In an opinion piece for DW's Transatlantic Voices column, James K. Galbraith argues that neither growth nor austerity are the right remedies for the eurozone crisis. Instead, the focus should be on solidarity.
James K. Galbraith holds the Lloyd M. Bentsen Jr. Chair in Government-Business Relations at the Lyndon B. Johnson School of Public Affairs, The University of Texas at Austin. His most recent book is Inequality and Instability: A Study of the World Economy Just Before the Great Crisis (Oxford University Press).
The austerity moment is passing. Britain's double-dip recession and Europe's 11 percent unemployment show where austerity leads. Public protests in Greece and Spain show the suffering it causes. Political upheaval, so far in France, shows that electorates will not tolerate it for long.
Now fashionable opinion offers the growth alternative. Growth means higher profits, better wages and more jobs. What a fine idea. The problem, though, is that growth is only a goal. It is not a policy. And every lobbyist, political hack and 10-cent crank has a strategy to make growth happen. The details consist of whatever it was they most wanted beforehand.
Thus the American rich urge tax cuts as a "growth strategy." European employers urge "labor market reform," bankers favor deregulation. And today both "stimulus" and "fiscal consolidation" are "pro-growth," depending on who you ask. The most adept American thinkers favor both: stimulus now and consolidation later. In this way they can even embrace cuts in pensions and health care as part of a "strategy for growth."
Neither here nor there
This is nonsense and most people see that clearly. If austerity was a deceit, growth is a chimera. At a recent conference in Berlin, high European Central Bank officials could cite only Latvia to support their claim that austerity produces growth. That was, to put it bluntly, pathetic.
In truth the protestors of Greece and Spain and Italy, the voters of France and the Occupy Movement in America, who oppose austerity, do not clamor for growth. They do not care about profits or even all that much about wages. What they want, mainly, is to protect the institutions that make their lives tolerable, safe and attractive. These are health care, education, local public services, culture, the environment and the right to retire in modest comfort at a reasonable age.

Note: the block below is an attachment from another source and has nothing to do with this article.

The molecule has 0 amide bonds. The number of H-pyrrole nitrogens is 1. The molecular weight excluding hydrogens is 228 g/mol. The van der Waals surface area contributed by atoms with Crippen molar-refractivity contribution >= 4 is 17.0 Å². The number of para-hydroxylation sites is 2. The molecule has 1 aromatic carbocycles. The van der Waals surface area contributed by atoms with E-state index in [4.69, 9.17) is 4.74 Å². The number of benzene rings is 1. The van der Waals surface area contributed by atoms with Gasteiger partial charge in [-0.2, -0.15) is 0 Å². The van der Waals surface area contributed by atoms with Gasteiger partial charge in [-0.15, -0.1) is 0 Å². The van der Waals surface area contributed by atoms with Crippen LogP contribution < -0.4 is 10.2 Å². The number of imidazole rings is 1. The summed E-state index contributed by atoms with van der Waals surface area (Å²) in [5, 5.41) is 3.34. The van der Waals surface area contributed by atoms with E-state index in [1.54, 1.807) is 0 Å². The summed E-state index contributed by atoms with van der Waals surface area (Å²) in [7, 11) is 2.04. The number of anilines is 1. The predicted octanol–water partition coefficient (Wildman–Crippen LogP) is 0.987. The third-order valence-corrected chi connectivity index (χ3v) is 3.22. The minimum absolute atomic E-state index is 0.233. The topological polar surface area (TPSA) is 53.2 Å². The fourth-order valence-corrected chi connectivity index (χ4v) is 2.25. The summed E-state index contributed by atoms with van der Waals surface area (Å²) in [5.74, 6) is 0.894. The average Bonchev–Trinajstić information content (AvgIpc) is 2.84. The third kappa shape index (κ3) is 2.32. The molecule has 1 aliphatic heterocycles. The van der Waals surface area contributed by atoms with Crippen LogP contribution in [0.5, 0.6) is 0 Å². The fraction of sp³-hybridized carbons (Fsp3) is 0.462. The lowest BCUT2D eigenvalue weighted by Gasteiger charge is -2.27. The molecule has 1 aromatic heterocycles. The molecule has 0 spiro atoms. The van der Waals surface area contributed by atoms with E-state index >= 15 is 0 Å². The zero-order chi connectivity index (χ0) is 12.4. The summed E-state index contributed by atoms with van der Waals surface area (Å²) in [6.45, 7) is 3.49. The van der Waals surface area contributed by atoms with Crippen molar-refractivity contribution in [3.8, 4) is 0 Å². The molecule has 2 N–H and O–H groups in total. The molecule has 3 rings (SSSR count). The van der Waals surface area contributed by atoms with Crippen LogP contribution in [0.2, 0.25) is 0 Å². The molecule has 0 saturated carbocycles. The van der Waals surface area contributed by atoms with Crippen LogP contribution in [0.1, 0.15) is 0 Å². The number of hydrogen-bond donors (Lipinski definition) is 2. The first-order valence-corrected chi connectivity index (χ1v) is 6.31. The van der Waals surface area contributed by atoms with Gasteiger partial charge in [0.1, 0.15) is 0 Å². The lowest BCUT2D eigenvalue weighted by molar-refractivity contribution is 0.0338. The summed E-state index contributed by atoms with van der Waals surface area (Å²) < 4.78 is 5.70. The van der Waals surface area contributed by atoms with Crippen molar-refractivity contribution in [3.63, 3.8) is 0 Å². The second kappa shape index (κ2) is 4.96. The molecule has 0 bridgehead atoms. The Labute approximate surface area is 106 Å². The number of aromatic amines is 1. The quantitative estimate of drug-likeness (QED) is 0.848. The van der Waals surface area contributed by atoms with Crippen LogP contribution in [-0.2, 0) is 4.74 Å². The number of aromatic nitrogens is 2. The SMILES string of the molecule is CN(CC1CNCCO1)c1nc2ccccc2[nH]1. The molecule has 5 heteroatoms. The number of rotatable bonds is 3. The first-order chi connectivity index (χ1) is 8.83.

James K. Galbraith
These citizens know where their interests lie. In modern life, schools, universities, clinics, hospitals, clean and safe streets and secure future are not expendable. They have become the central features of life, the sum-and-substance of desire and happiness. Cars, computers, booze, and tobacco, these are the extras now. The companies who make them seek profits, and therefore growth. But the people would take solidarity instead, if they could.
This tension, now a great battle, is not new. In Europe solidarity and social progress arose from war. In the US it rose from slavery, and the great struggle over the limits of solidarity has always been racial. Even in the New Deal blacks were at first excluded: mostly black farm workers were not covered by Social Security and domestics were exempted from the minimum wage. Now the fight is mainly over the place of immigrants. Barriers remain, but the American moral tendency has been to reduce them, slowly, over time.
In Europe, on the other hand, the idea that solidarity must extend across nations has not yet taken hold. Germans never promised to pay Spanish pensions; they took it as a European principle that they would never have to. But today Spain is in debt trouble, and the practical issue is whether Spaniards - or the Portuguese, or the Greeks - can have any social protections at all, if they stay in Europe.
Northern Europeans have enjoyed basic social protections since the 1950s. Spaniards, Portuguese and Greeks acquired them only after the end of fascism in the 1970s. Europe was supposed to consolidate those gains; it was not supposed to take them away. But it is doing exactly that, as everyone knows. And that is why these peoples object, now, to what they are being told to do.
And who can blame them? Surely not Germans, who invented the social market and have prospered under it for 60 years. And when the social market had to be extended to the East, Germany did so. It was the right thing then, though difficult. And, like it or not, this same principle of solidarity - not the deceit of austerity or the chimera of growth - is the only thing that can save Europe now.
Editor: Rob Mudge
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